Mobile catering: A guide to managing festival season

Peter Moore, CEO of Lolly, offers some tips for mobile catering start-ups and discusses getting your festival proposition right.

Mobile catering can be a good idea for a low-outlay business

Mobile catering can be a good idea for a low-outlay business

The Association of Independent Music Festivals has previously cited that each visitor spent more than £466 on average at independent music festivals in 2015 (including the ticket price). The UK festival season, which has become renowned around the globe, has arrived. And, every year, increasing numbers of small business or mobile catering start-ups enter into the festival spirit, each looking to take their share of the pie.

It is a well-known fact that festivalgoers are spending more money on food and drink, and festival catering has transformed beyond recognition over the years, in order to meet this demand. The final results are a higher quality of food, a more varied choice and easy ordering and payment facilities for customers. Best of breed technology and equipment are essential, to avoid potential downtime.

Most campers have come to rely on the varied food available at these summer events; after all it’s all part of the experience. This all presents an excellent opportunity for a range of mobile catering offerings, and one not to be missed due to a lack of, or problems with, technology.

  • What to trade from – first you need to decide what you’re going to trade from. Are you thinking about a market stall, a truck or van, a cart or trailer? Do you want to buy or lease it?
  • Size – next think about size, is it big enough for you to prepare all your food on-site or will you have to do that somewhere else?
  • Maintenance – have you considered the maintenance of what you chose, do you know a mechanic should you breakdown?
  • Equipment – the equipment you keep on board will be determined by the space you have and what you’ll be cooking.

As a minimum you’ll need to think about:

  • A safe food preparation area
  • Good lighting
  • Storage for food, ingredients and utensils
  • Fridge/freezer
  • A grill/fryer/stove or other cooking equipment
  • Electrical outlets
  • Water heaters and tanks
  • A hand washing sink and a dish-washing sink (yes you need two)

Technology

Make sure you opt for the right levels of support – a system that will remain operational when you need it to, without power failures or issues. And with back-office functionality to enable you to keep a track on your sales (peak trading times, and popular selling product lines).

Licences

You’ll need a trading licence if you plan to operate on public streets or roadsides. You don’t need a license, however, to operate on private land or at organised events.

Insurances

You need public liability insurance to cover you for any injury that you may cause to the general public and you’ll need employers liability insurance for the health and safety of the people who work with you.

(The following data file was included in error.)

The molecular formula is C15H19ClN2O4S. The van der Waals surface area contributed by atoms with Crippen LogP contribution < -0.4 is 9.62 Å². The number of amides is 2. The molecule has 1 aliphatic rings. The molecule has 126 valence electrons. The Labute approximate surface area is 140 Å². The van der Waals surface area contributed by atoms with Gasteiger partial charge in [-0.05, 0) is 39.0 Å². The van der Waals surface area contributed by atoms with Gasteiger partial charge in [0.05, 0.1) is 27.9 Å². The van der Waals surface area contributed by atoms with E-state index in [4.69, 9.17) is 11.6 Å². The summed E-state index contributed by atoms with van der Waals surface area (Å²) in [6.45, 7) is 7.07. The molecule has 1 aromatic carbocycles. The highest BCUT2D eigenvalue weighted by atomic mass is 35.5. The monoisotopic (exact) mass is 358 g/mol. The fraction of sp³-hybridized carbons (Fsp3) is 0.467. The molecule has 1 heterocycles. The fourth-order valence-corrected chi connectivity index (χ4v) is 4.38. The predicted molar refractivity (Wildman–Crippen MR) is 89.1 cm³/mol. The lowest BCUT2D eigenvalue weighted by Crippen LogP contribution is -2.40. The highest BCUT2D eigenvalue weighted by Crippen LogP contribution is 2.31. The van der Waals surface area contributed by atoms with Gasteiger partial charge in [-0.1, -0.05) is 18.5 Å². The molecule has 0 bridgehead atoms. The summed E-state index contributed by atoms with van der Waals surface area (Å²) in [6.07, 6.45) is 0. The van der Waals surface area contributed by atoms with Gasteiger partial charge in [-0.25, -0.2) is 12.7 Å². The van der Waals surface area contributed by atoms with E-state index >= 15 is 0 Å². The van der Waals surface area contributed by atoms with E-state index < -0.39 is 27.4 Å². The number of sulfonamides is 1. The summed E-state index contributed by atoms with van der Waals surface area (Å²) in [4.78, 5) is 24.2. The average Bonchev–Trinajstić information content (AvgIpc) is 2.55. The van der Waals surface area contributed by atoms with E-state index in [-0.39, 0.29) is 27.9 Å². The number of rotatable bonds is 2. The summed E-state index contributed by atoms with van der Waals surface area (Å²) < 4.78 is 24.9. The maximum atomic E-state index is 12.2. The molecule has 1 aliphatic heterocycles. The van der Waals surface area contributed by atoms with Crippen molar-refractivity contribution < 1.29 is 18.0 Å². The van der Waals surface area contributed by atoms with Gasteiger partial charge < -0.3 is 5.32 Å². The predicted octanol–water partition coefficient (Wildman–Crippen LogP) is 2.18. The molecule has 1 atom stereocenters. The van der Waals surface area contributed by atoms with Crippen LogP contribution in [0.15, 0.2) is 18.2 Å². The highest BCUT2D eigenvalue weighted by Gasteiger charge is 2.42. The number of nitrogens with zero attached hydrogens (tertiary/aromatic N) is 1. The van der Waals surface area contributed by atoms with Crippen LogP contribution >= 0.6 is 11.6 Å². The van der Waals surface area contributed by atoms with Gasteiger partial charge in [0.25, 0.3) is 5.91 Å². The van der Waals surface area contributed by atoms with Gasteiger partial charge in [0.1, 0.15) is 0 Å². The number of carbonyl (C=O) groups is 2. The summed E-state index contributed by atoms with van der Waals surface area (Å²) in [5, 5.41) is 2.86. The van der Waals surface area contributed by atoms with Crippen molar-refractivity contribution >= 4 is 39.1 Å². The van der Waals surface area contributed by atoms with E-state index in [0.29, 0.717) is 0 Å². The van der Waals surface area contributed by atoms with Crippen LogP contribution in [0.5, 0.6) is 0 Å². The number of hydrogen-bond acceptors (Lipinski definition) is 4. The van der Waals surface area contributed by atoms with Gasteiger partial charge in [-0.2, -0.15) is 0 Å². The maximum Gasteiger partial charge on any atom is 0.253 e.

Driver licensing

This can include tachograph requirements, drivers’ hours regulations, vehicle weights and length restrictions.

Although the event organisers will take care of promoting the event, you can do your bit too. Advertising to your customers before the event and taking part in social media can all add to the overall success of your attendance. The more everyone does the wider the audience you reach. Even if your customers or social media contact don’t come along it tells your audience something more about you. Don’t forget to post photographs or videos during and after the event too.

Preparing your stock for the event is essential to maximising your sales – having stock when others are running out is a smart position to be in. If the event is far away from your base get creative with other complimentary businesses who can provide you with short-term storage – you’ll be surprised how willing people are to help.

And when it comes to the event, be informed. Make sure that you know everything about the event, what’s there, what times can you enter and exit the site, what power supplies will you have, where will you be located etc. That way there will be no surprises when you get there, which could potentially put you out of business before the opening band performs!

Festival season presents the ideal opportunity for small business and start-ups to maximise the potential selling opportunities of mobile catering.

However, it is vital to be properly prepared and to ensure your technology and equipment don’t let you down – particularly when you are in the middle of a field and miles from anywhere!

Peter Moore is CEO of Lolly.

Further reading on mobile catering

Nominations are still open for the British Small Business Awards 2017, the leading event celebrating the brightest stars in the SME sector. Click here to enter, and make sure you get involved today using the hashtag #BSBAwards. Good luck!

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